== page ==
An ethos is the tragic hero of government. The Homeric ethos focuses on the individual and their role that individual plays in their family; stressing the importance each person has in other’s lives. With everything, there is a healthy level to which something can be stretched to, but as soon as that threshold is crossed corruption and abuse of power becomes eminent. It happened with the public mournings that were held purely as displays of wealth during Homeric Athens. These elaborate displays ultimately created a division between the wealthy and poor as that threshold gradually stretched and broke. This idea of the individual was not only the Homeric ethos’ greatest strength but also its greatest weakness just as Oedipus’ steadfastness/stubbornness destroyed him.
Likewise, the same could be said for a Democratic ethos. It stresses equality amongst citizens, but being a “tragic hero” it must have its extreme, its tragic flaw. The Greeks stretched Democracy beyond its appropriate threshold and developed this idea of replaceability. If all people are equal under Democracy doesn’t that mean everybody is the same? Why can’t one person just step in and take another’s place, they’re equal. While the idea of equality is a great idea there are just too many issues with its extreme. People are not the same just because they’re citizens under the same state. This form of Democracy shares the same principle with Communism in Russia (I believe it was Russia) where they just handed people any random job. Doctors became Chicken Farmers and Journalists became Physicists virtually over night. Well everybody is equal, so anybody can do any job, right?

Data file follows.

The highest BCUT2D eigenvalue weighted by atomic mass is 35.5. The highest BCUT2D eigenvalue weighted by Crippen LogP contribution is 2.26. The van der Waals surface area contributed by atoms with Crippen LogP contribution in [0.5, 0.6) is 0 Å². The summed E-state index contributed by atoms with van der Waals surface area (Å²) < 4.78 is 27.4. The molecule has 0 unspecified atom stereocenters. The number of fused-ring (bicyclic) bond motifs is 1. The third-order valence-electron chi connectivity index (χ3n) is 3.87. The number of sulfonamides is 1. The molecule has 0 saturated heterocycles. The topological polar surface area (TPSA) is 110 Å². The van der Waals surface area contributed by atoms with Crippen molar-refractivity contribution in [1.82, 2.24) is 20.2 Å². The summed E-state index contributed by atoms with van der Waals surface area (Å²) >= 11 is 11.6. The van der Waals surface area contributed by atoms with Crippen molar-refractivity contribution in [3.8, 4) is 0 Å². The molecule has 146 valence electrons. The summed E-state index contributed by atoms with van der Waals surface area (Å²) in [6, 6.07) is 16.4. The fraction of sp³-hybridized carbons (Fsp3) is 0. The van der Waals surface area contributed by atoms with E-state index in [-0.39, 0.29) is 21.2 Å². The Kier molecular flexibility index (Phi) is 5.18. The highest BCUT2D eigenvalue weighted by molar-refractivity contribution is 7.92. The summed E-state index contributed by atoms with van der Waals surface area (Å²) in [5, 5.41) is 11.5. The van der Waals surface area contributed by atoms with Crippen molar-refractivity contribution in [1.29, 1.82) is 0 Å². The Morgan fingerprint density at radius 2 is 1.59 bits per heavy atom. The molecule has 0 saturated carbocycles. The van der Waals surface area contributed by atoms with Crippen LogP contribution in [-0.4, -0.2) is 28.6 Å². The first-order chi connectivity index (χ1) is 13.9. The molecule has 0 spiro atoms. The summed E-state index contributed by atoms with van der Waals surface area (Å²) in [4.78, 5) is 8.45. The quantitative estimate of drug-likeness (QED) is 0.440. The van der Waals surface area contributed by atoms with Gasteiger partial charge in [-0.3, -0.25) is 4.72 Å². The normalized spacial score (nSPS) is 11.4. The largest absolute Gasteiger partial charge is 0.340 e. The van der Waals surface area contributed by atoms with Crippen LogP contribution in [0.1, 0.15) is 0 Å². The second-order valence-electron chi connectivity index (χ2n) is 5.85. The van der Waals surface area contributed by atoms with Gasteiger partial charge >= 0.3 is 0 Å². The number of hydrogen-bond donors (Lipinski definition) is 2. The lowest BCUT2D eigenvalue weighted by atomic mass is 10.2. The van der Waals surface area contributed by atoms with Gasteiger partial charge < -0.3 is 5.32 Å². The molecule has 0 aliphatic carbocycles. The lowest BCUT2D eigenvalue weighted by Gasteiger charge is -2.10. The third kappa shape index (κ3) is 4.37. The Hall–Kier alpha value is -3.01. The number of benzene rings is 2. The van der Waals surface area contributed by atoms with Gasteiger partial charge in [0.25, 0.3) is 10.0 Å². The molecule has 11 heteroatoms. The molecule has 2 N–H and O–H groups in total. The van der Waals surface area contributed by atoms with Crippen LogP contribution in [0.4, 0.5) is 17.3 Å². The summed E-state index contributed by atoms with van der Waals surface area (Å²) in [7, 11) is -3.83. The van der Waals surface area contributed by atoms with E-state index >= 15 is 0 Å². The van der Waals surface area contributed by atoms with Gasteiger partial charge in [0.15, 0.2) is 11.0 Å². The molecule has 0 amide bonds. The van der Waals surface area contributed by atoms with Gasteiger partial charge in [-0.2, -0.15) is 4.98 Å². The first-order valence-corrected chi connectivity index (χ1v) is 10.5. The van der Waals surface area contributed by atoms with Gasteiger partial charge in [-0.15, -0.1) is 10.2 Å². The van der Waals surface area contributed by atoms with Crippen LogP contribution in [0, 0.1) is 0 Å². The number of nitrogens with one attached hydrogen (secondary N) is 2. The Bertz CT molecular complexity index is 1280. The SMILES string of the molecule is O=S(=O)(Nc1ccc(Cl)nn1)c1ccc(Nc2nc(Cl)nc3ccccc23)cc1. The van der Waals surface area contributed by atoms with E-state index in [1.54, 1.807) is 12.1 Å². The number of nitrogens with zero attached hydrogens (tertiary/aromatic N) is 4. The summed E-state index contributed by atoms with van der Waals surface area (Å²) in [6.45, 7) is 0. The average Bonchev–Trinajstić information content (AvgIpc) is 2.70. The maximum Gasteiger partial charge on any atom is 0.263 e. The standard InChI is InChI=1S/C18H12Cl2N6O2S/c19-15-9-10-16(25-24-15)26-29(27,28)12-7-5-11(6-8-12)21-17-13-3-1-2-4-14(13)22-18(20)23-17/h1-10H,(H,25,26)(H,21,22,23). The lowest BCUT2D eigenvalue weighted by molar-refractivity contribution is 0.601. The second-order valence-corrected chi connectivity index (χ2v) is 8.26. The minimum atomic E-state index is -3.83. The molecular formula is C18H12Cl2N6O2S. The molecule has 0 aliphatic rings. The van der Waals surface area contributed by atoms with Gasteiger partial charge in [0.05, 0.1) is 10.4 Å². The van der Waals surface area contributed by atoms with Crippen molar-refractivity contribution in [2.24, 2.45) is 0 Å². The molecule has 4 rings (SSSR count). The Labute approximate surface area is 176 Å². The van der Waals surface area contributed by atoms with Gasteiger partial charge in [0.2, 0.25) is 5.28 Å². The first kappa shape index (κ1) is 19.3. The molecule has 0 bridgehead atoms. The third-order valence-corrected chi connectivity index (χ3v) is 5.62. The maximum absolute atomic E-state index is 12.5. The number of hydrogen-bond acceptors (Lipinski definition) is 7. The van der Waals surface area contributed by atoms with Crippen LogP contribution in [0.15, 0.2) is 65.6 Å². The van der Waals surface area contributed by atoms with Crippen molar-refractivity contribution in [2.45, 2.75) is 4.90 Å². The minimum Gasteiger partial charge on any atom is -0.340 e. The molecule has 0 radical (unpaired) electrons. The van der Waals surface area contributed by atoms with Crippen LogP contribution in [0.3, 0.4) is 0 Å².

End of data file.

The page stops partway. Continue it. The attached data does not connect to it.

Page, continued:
Both the Homeric ethos and the Democratic ethos are initially practical solutions to social and political issues; however, they are corrupted from generation to generation. What I’m getting at is that as these things continue the original ideals are continuously taken one step further leading to extremes. And why are these things expanded upon? Do the future generations actually believe in these different ideals or are they just supporting them and trying to improve them because that’s what their forefathers would want? This reminds me of a science experiment that I read about that goes something similar to this:
Scientists placed four monkeys in a cage with a staircase leading up to a pile of bananas, when one monkey tried to get a banana the other three monkeys were punished. After a while, the monkeys start to catch on and from that point on whenever one of the monkeys attempts to grab a banana the other two monkeys beat the monkey going for the banana to try and stop it.
Soon one of the monkeys is switched out with another monkey and when it tries to eat a banana the other monkeys attack it. One of the other original monkeys is switched out and replaced with another. When that one tries to eat a banana it is nearly beaten more brutally. This happens until there are no longer any of the original monkeys that knows what happens when one of them tries to eat a banana, and yet the monkeys still beat one another with increasing ferocity when anyone of them tries to eat a banana. Although none of the monkeys knows what happens, they know that this is the way its always been done, and that’s the way they’ll keep doing it.
Now, about ethos being tragic heroes, if that is the case, then that must mean that their strengths are in turn their weaknesses and they are fated to crumble by forces outside of their control. It is the very things that created them, what makes them great, that destroys them. If you accept this idea of ethos being tragic heroes then you will accept that there is no perfect system, they all have their flaws and all ethos are fated to be defeated.